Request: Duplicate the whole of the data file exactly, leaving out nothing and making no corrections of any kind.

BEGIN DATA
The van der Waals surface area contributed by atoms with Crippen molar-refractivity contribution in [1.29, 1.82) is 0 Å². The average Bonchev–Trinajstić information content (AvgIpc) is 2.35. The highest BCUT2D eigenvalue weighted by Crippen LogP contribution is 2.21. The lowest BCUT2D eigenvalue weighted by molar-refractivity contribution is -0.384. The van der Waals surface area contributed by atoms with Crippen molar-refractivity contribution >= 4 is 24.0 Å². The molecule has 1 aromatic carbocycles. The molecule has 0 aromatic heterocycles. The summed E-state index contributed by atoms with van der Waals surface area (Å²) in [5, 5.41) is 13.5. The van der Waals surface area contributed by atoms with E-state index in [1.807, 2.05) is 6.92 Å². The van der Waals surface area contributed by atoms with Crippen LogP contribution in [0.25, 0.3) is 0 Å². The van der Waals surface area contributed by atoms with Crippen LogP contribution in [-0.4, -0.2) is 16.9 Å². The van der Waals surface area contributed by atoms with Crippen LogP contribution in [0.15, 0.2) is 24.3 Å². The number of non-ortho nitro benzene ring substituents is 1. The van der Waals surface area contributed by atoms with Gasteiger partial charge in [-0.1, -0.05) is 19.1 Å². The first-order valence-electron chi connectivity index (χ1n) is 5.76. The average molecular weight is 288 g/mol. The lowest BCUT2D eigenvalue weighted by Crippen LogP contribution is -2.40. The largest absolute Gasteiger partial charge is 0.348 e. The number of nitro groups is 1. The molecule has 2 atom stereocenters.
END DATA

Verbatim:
The van der Waals surface area contributed by atoms with Crippen molar-refractivity contribution in [1.29, 1.82) is 0 Å². The average Bonchev–Trinajstić information content (AvgIpc) is 2.35. The highest BCUT2D eigenvalue weighted by Crippen LogP contribution is 2.21. The lowest BCUT2D eigenvalue weighted by molar-refractivity contribution is -0.384. The van der Waals surface area contributed by atoms with Crippen molar-refractivity contribution >= 4 is 24.0 Å². The molecule has 1 aromatic carbocycles. The molecule has 0 aromatic heterocycles. The summed E-state index contributed by atoms with van der Waals surface area (Å²) in [5, 5.41) is 13.5. The van der Waals surface area contributed by atoms with E-state index in [1.807, 2.05) is 6.92 Å². The van der Waals surface area contributed by atoms with Crippen LogP contribution in [0.25, 0.3) is 0 Å². The van der Waals surface area contributed by atoms with Crippen LogP contribution in [-0.4, -0.2) is 16.9 Å². The van der Waals surface area contributed by atoms with Crippen LogP contribution in [0.15, 0.2) is 24.3 Å². The number of non-ortho nitro benzene ring substituents is 1. The van der Waals surface area contributed by atoms with Gasteiger partial charge in [-0.1, -0.05) is 19.1 Å². The first-order valence-electron chi connectivity index (χ1n) is 5.76. The average molecular weight is 288 g/mol. The lowest BCUT2D eigenvalue weighted by Crippen LogP contribution is -2.40. The largest absolute Gasteiger partial charge is 0.348 e. The number of nitro groups is 1. The molecule has 2 atom stereocenters.